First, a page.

If you are wishing for plump and youthful skin and a good moisturiser isn't enough, you may have stumbled upon dermal fillers - the injectibles that promise to give semi-permanent results instantly. But what are they and are they worth getting?
Any sort of procedure or beauty treatment on your face can feel a little daunting, but when you're informed, you can then make the right decision for you. Dermal fillers won't be for everyone, but for those who want to get them done, the results can be confidence-boosting and beautiful.
You may be wondering if dermal fillers are for you and if they're safe to get while pregnant so we're here to explain the potential risks of opting for dermal fillers whilst expecting, plus what to expect from the procedure.
What are dermal fillers?
Dermal fillers are small injections of gel that can be used on different parts of your face, more commonly around the eye, cheeks, and jawline. The gel is often made up of hyaluronic acid and it adds volume in the selected area. Many believe that this makes the face look healthier and younger.
Lip fillers are a type of dermal filler, which is administered into the lip tissue. They're typically used to make the lips look fuller and more plump. They're probably the most popular type of dermal filler.
How long does a dermal filler last?
When you get any type of dermal filler, it can last between six to 18 months but this will depend on the gel used in your specific procedure and how fast your metabolism is. It will be slightly different for everyone.
Are they safe during pregnancy or breastfeeding?
"Clinical trials on the safety of botox or dermal fillers when pregnant or breastfeeding have not been undertaken and therefore neither treatment is safe to have throughout this time." confirms Elizabeth Hawkes, Consultant Oculoplastic Surgeon at the Cadogan Clinic.
So if you're wanting to get dermal fillers, it may be worth getting them before you try for a baby. If not, wait till after you've finished breastfeeding. This is a similar case when it comes to Botox.
Your skin goes through a change during pregnancy, so you may look after your skin differently during that time. There are lots of skincare products you can use during pregnancy, so you can still feel your best.
What is the difference Botox and dermal fillers?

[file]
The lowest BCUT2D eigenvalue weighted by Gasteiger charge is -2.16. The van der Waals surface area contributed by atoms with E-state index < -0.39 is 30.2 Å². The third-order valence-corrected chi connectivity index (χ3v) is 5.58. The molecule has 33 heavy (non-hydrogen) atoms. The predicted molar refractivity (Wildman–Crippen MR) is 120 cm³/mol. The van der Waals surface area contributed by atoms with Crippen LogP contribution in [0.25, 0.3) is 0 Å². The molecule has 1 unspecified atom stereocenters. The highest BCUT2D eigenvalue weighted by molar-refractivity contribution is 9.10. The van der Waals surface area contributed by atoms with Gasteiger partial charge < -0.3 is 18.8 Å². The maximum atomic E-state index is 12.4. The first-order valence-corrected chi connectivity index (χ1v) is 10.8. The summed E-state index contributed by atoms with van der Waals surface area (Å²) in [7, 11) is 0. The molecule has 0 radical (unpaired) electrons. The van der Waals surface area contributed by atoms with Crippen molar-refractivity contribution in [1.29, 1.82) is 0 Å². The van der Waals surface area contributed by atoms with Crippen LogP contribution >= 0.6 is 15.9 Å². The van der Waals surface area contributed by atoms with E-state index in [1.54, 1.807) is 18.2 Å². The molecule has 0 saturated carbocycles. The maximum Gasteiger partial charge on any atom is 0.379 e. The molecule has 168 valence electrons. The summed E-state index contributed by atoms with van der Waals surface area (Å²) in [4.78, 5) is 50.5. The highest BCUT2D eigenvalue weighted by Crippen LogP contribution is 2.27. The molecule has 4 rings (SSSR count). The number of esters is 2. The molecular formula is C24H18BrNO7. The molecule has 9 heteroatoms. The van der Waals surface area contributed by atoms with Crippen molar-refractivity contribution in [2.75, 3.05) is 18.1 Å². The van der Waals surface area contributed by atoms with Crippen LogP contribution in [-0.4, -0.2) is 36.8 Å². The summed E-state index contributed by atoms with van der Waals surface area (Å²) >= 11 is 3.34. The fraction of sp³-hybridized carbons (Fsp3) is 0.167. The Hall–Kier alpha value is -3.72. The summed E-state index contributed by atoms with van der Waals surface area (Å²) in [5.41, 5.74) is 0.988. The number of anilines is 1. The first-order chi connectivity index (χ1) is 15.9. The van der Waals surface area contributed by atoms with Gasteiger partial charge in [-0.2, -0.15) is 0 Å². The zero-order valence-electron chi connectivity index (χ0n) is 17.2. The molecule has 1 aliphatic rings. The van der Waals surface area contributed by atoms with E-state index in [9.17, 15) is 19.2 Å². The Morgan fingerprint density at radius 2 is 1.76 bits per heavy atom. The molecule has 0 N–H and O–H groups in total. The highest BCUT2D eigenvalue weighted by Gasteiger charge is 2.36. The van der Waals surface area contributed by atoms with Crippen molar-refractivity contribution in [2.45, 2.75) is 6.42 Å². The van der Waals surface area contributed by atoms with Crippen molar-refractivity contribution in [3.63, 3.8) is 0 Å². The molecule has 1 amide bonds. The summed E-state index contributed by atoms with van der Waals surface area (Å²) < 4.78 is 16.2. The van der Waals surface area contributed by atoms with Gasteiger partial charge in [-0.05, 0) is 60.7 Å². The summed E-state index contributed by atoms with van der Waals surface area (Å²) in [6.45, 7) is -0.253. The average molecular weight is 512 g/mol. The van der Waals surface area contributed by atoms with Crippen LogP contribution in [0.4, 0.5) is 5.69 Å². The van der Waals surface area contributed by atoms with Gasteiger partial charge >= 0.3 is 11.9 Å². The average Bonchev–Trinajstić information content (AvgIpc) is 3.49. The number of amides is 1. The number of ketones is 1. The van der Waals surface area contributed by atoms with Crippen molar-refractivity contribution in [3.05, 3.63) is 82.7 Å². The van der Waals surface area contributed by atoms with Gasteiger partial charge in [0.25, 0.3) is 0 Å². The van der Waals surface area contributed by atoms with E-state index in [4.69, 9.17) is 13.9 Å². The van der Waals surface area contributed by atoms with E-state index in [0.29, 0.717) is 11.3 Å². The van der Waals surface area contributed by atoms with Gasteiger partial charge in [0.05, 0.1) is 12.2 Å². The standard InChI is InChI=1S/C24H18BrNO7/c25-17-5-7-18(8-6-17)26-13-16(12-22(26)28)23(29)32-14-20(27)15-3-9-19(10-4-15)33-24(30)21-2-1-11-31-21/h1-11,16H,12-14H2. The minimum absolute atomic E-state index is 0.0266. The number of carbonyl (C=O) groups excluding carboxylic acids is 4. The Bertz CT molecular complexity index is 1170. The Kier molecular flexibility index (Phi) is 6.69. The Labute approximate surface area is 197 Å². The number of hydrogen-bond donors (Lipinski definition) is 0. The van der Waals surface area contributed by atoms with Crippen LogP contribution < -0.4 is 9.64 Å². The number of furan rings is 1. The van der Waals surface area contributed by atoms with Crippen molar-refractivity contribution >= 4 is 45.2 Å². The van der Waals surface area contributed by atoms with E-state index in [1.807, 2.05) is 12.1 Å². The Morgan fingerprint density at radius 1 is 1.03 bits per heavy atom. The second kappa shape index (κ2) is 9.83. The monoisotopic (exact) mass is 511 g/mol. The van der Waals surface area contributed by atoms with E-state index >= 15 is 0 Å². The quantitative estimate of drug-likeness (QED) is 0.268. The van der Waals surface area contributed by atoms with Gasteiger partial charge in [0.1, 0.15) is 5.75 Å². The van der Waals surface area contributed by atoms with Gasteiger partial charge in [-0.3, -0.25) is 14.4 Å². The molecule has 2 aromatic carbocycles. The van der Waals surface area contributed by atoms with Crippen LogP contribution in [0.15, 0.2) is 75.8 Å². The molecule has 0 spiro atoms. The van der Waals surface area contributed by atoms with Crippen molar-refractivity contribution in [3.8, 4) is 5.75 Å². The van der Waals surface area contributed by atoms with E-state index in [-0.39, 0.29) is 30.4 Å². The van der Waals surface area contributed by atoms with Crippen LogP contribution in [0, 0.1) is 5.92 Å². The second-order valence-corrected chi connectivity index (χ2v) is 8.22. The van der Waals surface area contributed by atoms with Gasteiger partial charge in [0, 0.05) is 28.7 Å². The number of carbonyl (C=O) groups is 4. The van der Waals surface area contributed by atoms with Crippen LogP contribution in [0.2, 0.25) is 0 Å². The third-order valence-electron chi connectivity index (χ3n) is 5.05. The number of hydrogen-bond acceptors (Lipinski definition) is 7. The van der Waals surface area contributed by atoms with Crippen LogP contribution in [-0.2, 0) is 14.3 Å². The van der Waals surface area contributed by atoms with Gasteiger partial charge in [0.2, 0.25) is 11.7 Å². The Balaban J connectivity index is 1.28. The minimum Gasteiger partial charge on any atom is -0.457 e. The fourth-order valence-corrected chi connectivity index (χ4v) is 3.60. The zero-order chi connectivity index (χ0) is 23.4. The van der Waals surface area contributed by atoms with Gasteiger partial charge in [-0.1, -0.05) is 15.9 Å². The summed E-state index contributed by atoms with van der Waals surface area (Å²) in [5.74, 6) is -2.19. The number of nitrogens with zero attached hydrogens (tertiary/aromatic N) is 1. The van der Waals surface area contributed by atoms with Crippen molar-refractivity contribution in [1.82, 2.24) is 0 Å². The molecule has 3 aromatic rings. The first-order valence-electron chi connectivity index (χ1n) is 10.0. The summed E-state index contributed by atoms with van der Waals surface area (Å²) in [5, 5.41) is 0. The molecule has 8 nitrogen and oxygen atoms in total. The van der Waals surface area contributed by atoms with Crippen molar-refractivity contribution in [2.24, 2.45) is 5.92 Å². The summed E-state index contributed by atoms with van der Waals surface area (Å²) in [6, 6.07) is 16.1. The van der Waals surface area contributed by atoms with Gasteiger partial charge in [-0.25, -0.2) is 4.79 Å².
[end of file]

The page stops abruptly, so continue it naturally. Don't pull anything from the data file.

Dermal fillers and Botox are both typically injections in your face, but there is a clear difference between them. Whereas dermal fillers plump and fill, Botox freezes the muscle temporarily, which prevents the creases and wrinkles that can come when you make facial expressions and movements.
If you're pregnant or breastfeeding, using collagen may be a great alternative to dermal fillers or Botox.
How long after dermal fillers do you look normal?
Yes, dermal fillers are designed to 'fill out' your face, but for 3-5 days after the injections, your face may be quite puffy. Give yourself around a fortnight for this to heal and recover, and contact your GP or specialist if the puffiness doesn't subside after that point.
How painful are dermal fillers?
Dermal fillers are not known for being painful. They shouldn't be irritating or painful, so if they are, contact your specialist or GP. That being said, you may experience some mild discomfort during the application process.
What is it like getting dermal fillers?
I reviewed dermal fillers at the prestigious Cadogan Clinic in central London with Elizabeth Hawkes. I told her I was looking for general plumpness and to improve the balance of my facial features.
Elizabeth told me that for a natural look, you don't need to use a lot of product - it's more about the placement, which is fundamental for not making it look obvious you've had something done.
I was surprised at how little it hurt. Elizabeth first mapped out my face with a marker to show where the filler would be injected (this isn't always necessary) and then began to inject the filler.
After 10 minutes, the treatment was done and I could see the results instantly. I'd definitely recommend it to anyone who is already really set on the idea.
Things to look for? Make sure you go to someone who is qualified and don't be afraid to ask for proof of training. It's your face, after all, and you want the best when it comes to treatments and procedures on your body.
About the expert
Elizabeth Hawkes is the Consultant Oculoplastic Surgeon at the Cadogan Clinic. She has a particular specialist interest in cosmetic eyelid surgery, including upper and lower eyelid blepharoplasty surgery. Miss Hawkes also practices advanced facial aesthetics for non-surgical facial and eye rejuvenation.
Aimee Jakes is the Shopping and Community Editor at Bauer Media where she works on fitness, fashion and beauty content across a number of titles.